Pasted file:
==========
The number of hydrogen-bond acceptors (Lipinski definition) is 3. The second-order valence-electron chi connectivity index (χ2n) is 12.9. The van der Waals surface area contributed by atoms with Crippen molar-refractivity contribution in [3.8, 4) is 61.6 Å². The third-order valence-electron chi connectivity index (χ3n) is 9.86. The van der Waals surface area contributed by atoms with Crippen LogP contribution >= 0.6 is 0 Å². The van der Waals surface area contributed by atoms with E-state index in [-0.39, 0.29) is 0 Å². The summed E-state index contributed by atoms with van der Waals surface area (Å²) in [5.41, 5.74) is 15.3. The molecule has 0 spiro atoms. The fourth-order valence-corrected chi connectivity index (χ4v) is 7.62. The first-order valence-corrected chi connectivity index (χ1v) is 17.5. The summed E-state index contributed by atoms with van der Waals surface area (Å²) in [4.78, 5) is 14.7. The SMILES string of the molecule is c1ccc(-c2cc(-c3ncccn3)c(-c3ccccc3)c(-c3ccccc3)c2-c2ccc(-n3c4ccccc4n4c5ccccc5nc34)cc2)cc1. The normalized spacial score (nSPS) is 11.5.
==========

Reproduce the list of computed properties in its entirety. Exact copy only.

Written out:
The number of hydrogen-bond acceptors (Lipinski definition) is 3. The second-order valence-electron chi connectivity index (χ2n) is 12.9. The van der Waals surface area contributed by atoms with Crippen molar-refractivity contribution in [3.8, 4) is 61.6 Å². The third-order valence-electron chi connectivity index (χ3n) is 9.86. The van der Waals surface area contributed by atoms with Crippen LogP contribution >= 0.6 is 0 Å². The van der Waals surface area contributed by atoms with E-state index in [-0.39, 0.29) is 0 Å². The summed E-state index contributed by atoms with van der Waals surface area (Å²) in [5.41, 5.74) is 15.3. The molecule has 0 spiro atoms. The fourth-order valence-corrected chi connectivity index (χ4v) is 7.62. The first-order valence-corrected chi connectivity index (χ1v) is 17.5. The summed E-state index contributed by atoms with van der Waals surface area (Å²) in [4.78, 5) is 14.7. The SMILES string of the molecule is c1ccc(-c2cc(-c3ncccn3)c(-c3ccccc3)c(-c3ccccc3)c2-c2ccc(-n3c4ccccc4n4c5ccccc5nc34)cc2)cc1. The normalized spacial score (nSPS) is 11.5.